RAF 10 Squadron provided 22 Halifax bombers on that evening, LV881, ZA-V being part of the third group, ‘C flight’.

In a message sent to “Exascot”, it is recorded that LV881 was shot down by defensive night-fighters at approximately 0100 hours on March 31st 1944, crashing close to Steinheim, in North Rhine, Westphalia.

These facts would appear to fit the above information surrounding the details of the last flight of LV881 ZA-V.

What we would really appreciate is if anyone can help us with the background or living relatives of the crew.

29th Jul 2014, 07:18
The association member researching the crew has now come up with this:

I intend to work down the list of the crew and have already found information on Walter Thomas Regan the pilot

The records show him as a Pilot Officer. He has the same service number as Flt Sgt Regan so he must have been commissioned at some stage. I will look further into this. I couldn’t initially find his birth and then found that strangely he may have been born in Germany in1923. His parents were Walter & Nora Regan of Barnsley. His Father was a Pelt Monger, a seller of animal hides. He also had a brother William Patrick Regan who was an AC 11 in The RAF Volunteer Reserve. He died in August 1943 when he was 18, seven months before his brother. He was not aircrew and is buried in a war grave in Barnsley Cemetery.

1st Aug 2014, 06:06
Dr Phil Marter asked me to add this:

The project is a collaboration between researchers and students from English, German and Dutch universities, together with local enthusiasts from the Hessen area. The project is being run by HessenArchäologie. I think its worth adding this just so everyone knows its being taken care of properly. Also a small correction, the Steinheim you have mentioned is the larger of two that exist, but the Steinheim where the crash is, is a much smaller one near Hungen.

11th Aug 2014, 10:06
Further information about the excavation.

The aircraft was identified as Lv881 because its remains and their location match perfectly with the reported loss of the aircraft. Objects from the site also confirm this.

Material and remains were removed from the site after it crashed with the deceased being taken to Hannover cemetery. Remarkably, the crash itself was witnessed by a 15 year old boy who is now a local farmer and remembers the event.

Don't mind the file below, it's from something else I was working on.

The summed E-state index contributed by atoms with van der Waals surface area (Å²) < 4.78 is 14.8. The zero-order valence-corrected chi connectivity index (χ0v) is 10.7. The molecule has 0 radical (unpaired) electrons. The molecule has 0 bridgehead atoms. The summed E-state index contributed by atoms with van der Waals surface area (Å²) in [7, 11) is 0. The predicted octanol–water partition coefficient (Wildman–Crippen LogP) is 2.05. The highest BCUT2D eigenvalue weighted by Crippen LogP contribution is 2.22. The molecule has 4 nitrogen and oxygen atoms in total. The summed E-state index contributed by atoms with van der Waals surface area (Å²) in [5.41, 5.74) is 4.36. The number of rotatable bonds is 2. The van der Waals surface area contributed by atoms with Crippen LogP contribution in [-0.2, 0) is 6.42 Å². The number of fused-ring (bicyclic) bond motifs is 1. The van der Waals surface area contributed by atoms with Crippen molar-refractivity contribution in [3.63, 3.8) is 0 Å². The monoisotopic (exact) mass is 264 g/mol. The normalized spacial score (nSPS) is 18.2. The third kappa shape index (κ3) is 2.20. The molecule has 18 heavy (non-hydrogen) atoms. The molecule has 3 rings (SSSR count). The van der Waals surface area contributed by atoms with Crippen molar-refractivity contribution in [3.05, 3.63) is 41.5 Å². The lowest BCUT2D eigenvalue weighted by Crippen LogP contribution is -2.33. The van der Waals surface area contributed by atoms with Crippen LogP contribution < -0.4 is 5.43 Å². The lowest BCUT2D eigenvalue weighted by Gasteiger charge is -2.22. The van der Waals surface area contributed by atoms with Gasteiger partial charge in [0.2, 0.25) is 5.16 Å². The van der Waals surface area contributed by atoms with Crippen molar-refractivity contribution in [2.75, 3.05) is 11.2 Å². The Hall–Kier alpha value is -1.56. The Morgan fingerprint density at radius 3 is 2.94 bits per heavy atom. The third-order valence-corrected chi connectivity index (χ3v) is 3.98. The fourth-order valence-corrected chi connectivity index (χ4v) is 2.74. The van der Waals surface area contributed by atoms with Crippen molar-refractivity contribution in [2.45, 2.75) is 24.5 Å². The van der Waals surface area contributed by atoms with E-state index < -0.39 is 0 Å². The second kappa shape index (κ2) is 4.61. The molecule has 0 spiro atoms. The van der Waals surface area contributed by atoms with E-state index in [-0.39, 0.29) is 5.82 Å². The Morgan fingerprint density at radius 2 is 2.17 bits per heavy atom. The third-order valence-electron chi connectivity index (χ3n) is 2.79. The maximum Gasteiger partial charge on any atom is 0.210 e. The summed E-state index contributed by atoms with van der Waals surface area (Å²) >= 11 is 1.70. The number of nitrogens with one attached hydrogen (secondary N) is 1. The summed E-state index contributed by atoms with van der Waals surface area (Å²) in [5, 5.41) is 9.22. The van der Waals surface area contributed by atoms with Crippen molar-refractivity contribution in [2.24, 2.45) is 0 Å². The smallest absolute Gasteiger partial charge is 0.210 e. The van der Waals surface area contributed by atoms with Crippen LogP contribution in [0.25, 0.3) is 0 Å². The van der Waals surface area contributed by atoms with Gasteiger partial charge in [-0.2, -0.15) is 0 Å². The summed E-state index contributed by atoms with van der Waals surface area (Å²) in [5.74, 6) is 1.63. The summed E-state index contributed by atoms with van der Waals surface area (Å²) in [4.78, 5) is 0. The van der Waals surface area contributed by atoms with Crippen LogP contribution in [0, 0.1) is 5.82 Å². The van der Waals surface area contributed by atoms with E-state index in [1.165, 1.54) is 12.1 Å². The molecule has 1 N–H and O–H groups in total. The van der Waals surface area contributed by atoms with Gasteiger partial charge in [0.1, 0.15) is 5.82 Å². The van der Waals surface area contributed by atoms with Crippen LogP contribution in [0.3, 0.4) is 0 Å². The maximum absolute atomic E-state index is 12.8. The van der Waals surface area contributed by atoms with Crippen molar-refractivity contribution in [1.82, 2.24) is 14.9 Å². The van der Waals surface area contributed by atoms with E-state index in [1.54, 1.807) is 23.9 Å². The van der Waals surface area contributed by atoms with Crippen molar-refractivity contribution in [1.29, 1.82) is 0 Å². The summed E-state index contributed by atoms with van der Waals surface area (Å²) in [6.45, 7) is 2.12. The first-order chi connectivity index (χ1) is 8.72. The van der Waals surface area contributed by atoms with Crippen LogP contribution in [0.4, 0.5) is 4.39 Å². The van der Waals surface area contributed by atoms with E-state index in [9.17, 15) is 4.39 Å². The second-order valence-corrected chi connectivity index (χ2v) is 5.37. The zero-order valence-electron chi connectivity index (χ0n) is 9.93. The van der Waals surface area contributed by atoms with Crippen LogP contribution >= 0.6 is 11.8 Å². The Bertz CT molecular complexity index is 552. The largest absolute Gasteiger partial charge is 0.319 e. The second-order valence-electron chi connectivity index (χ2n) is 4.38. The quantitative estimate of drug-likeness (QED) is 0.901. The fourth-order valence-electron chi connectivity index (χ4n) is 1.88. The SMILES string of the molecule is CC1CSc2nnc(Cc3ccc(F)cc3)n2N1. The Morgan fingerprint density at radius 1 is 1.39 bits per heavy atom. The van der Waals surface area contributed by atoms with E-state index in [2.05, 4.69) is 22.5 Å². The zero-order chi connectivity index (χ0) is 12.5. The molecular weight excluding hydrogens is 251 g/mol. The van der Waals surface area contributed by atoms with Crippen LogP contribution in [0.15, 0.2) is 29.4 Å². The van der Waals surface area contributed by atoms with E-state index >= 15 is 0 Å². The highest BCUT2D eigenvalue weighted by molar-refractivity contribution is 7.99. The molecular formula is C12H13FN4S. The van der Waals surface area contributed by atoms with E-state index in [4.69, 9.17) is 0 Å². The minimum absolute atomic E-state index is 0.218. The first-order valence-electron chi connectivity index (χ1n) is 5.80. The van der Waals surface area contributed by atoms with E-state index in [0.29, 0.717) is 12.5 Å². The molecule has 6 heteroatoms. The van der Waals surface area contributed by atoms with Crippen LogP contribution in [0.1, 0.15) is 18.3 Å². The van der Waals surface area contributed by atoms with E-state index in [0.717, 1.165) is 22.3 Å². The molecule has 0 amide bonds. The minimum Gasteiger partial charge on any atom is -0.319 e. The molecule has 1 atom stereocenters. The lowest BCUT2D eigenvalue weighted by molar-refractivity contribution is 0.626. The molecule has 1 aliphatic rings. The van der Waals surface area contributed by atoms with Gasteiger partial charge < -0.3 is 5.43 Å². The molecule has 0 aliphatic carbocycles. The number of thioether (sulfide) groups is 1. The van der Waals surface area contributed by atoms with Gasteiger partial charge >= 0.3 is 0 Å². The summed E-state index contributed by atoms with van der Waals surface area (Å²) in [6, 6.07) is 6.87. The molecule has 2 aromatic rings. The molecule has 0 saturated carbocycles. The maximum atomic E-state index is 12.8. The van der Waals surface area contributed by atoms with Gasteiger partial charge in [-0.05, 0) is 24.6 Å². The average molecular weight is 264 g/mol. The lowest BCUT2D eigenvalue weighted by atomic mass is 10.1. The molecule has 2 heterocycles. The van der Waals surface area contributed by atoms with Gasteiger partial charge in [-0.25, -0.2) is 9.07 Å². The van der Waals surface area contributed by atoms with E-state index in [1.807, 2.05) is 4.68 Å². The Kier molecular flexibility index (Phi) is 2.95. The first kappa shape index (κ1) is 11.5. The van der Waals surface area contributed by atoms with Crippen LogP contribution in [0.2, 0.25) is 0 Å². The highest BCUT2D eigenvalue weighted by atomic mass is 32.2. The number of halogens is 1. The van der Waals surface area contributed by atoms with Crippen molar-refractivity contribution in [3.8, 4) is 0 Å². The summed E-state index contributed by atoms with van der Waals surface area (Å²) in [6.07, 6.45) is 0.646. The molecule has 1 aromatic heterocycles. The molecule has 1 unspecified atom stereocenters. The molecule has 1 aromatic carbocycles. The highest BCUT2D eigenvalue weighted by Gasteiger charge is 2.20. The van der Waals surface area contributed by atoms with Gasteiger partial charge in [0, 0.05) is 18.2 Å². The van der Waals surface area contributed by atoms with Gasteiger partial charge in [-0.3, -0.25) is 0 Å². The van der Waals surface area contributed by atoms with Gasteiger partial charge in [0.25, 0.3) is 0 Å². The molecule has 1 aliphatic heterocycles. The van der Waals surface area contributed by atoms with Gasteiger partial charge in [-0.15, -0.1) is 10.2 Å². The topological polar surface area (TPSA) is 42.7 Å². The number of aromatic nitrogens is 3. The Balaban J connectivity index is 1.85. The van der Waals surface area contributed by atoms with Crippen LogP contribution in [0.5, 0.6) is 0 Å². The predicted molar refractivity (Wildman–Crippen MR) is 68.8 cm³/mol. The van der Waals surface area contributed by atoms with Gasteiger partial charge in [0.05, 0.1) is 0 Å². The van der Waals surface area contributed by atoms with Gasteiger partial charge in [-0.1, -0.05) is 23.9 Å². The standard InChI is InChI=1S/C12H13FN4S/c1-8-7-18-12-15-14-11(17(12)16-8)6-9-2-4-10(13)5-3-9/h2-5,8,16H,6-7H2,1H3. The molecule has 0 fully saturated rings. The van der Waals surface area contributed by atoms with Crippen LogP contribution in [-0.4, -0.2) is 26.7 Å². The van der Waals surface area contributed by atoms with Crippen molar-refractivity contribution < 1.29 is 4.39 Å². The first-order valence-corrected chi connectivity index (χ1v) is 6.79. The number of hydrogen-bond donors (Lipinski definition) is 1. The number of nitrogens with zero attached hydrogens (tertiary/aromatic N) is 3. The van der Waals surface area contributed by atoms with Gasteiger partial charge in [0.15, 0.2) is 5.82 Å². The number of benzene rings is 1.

The site has also already been subject to a walkover survey by archaeologists and will be subject to excavation this September.

Excavations on these sorts of sites are carried out in a variety of ways, some more 'delicate' than others. As I understand it, the aircraft did not create a deep impact crater but must have come in at a shallower angle dispersing objects over a reasonable area. Therefore it is not expected that material will be very deeply buried. As a result the excavation will take place in gridded squares that will subdivide the various debris locations. This will help to create a distribution record of object locations across the area. This work will help us not only to recover objects from the site but say a little more about the final moments of the flight.

Work will be directed by an experienced group from HessenArchaeologie. I will be visiting the project at the beginning of September.

12th Sep 2014, 22:40
Hi, Exascot!
I yust were at a talk about this excavation this evening!
The correct crashsite-coordinates are
50degrees, 26minutes, 38seconds NORTH
08degrees, 56minutes, 13seconds EAST, on a mountaintop, which is formed like a tongue in northwestern direction --> between Steinhein and Rodheim in WETTERAUKREIS, HESSEN,GERMANY.
They´ve made a excavation due to the archeoligic rules and swept the bottom in 2 by 2 meters. Because there is less earth upon the rock, they only made it down to 15-20 centimeters. Some parts of instruments, electrical wire, and a RAAF-badge of the upper turret operator from Australia were found. The digging-group out of students from Great Britain, the Netherlands, Germany and one person from Finland did a very good work and found a lot of parts. Packed in nearly 100 plastic bags they will be checked out and catalogized volounteerely by two students from Great Britain.

Best Regards
Al. Crowley

denis smith
29th Nov 2014, 20:53
hi, I am the brother of Donald Smith. How is the dig going.? I have just found this forum. I have not been able to keep in contact with those involved due to my wife being ill. She has MS. Just spending a few minutes to myself on the web and thought I would see how the dig was going/